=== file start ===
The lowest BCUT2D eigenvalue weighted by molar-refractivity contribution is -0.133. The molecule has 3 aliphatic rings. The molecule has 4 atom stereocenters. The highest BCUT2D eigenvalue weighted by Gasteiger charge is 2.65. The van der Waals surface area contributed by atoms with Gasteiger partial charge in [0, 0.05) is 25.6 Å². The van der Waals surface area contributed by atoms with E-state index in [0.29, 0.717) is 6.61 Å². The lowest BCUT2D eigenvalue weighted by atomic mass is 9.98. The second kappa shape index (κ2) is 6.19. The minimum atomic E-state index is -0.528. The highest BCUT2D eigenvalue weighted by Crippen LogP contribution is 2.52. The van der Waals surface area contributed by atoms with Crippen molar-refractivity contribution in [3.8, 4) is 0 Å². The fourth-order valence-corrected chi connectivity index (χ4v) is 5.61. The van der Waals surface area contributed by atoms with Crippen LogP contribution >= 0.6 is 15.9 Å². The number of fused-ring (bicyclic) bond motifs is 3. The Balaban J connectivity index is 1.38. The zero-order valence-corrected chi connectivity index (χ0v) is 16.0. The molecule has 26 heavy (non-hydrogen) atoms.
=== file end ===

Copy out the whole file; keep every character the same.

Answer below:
The lowest BCUT2D eigenvalue weighted by molar-refractivity contribution is -0.133. The molecule has 3 aliphatic rings. The molecule has 4 atom stereocenters. The highest BCUT2D eigenvalue weighted by Gasteiger charge is 2.65. The van der Waals surface area contributed by atoms with Gasteiger partial charge in [0, 0.05) is 25.6 Å². The van der Waals surface area contributed by atoms with E-state index in [0.29, 0.717) is 6.61 Å². The lowest BCUT2D eigenvalue weighted by atomic mass is 9.98. The second kappa shape index (κ2) is 6.19. The minimum atomic E-state index is -0.528. The highest BCUT2D eigenvalue weighted by Crippen LogP contribution is 2.52. The van der Waals surface area contributed by atoms with Crippen molar-refractivity contribution in [3.8, 4) is 0 Å². The fourth-order valence-corrected chi connectivity index (χ4v) is 5.61. The van der Waals surface area contributed by atoms with Crippen LogP contribution >= 0.6 is 15.9 Å². The number of fused-ring (bicyclic) bond motifs is 3. The Balaban J connectivity index is 1.38. The zero-order valence-corrected chi connectivity index (χ0v) is 16.0. The molecule has 26 heavy (non-hydrogen) atoms.